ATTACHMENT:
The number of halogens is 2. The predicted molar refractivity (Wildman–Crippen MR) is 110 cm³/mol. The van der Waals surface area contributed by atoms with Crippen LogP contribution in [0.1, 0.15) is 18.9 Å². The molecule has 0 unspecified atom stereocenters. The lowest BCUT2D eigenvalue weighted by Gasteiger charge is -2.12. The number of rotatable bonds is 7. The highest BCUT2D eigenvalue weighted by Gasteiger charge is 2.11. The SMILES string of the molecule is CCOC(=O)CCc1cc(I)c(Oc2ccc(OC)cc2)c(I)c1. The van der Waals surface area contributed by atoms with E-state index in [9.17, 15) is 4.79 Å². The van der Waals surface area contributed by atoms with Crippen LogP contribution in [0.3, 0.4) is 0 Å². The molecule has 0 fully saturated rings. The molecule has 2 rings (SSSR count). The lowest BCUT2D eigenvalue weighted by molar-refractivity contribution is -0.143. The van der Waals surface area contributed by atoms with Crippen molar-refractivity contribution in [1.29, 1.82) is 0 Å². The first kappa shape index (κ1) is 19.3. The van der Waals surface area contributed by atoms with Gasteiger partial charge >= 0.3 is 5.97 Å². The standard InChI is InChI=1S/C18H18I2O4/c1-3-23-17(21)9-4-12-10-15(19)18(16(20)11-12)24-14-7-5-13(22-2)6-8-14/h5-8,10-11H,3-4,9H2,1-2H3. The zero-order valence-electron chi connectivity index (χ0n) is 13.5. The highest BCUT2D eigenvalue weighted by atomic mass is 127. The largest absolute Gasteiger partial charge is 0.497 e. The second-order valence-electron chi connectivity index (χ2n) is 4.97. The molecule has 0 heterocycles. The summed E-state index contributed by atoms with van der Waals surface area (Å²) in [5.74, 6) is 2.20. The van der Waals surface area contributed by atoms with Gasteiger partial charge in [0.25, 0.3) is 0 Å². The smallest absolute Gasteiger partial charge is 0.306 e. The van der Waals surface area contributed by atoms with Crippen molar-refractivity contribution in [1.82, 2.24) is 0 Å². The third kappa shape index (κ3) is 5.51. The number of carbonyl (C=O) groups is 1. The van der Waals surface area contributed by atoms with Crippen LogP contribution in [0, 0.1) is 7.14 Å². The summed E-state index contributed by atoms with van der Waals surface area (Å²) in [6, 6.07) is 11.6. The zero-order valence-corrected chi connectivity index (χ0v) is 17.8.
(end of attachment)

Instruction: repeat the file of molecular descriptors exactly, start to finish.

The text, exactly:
The number of halogens is 2. The predicted molar refractivity (Wildman–Crippen MR) is 110 cm³/mol. The van der Waals surface area contributed by atoms with Crippen LogP contribution in [0.1, 0.15) is 18.9 Å². The molecule has 0 unspecified atom stereocenters. The lowest BCUT2D eigenvalue weighted by Gasteiger charge is -2.12. The number of rotatable bonds is 7. The highest BCUT2D eigenvalue weighted by Gasteiger charge is 2.11. The SMILES string of the molecule is CCOC(=O)CCc1cc(I)c(Oc2ccc(OC)cc2)c(I)c1. The van der Waals surface area contributed by atoms with E-state index in [9.17, 15) is 4.79 Å². The van der Waals surface area contributed by atoms with Crippen LogP contribution in [0.3, 0.4) is 0 Å². The molecule has 0 fully saturated rings. The molecule has 2 rings (SSSR count). The lowest BCUT2D eigenvalue weighted by molar-refractivity contribution is -0.143. The van der Waals surface area contributed by atoms with Crippen molar-refractivity contribution in [1.29, 1.82) is 0 Å². The first kappa shape index (κ1) is 19.3. The van der Waals surface area contributed by atoms with Gasteiger partial charge >= 0.3 is 5.97 Å². The standard InChI is InChI=1S/C18H18I2O4/c1-3-23-17(21)9-4-12-10-15(19)18(16(20)11-12)24-14-7-5-13(22-2)6-8-14/h5-8,10-11H,3-4,9H2,1-2H3. The zero-order valence-electron chi connectivity index (χ0n) is 13.5. The highest BCUT2D eigenvalue weighted by atomic mass is 127. The largest absolute Gasteiger partial charge is 0.497 e. The second-order valence-electron chi connectivity index (χ2n) is 4.97. The molecule has 0 heterocycles. The summed E-state index contributed by atoms with van der Waals surface area (Å²) in [5.74, 6) is 2.20. The van der Waals surface area contributed by atoms with Gasteiger partial charge in [0.25, 0.3) is 0 Å². The smallest absolute Gasteiger partial charge is 0.306 e. The van der Waals surface area contributed by atoms with Crippen molar-refractivity contribution in [1.82, 2.24) is 0 Å². The third kappa shape index (κ3) is 5.51. The number of carbonyl (C=O) groups is 1. The van der Waals surface area contributed by atoms with Crippen LogP contribution in [0, 0.1) is 7.14 Å². The summed E-state index contributed by atoms with van der Waals surface area (Å²) in [6, 6.07) is 11.6. The zero-order valence-corrected chi connectivity index (χ0v) is 17.8.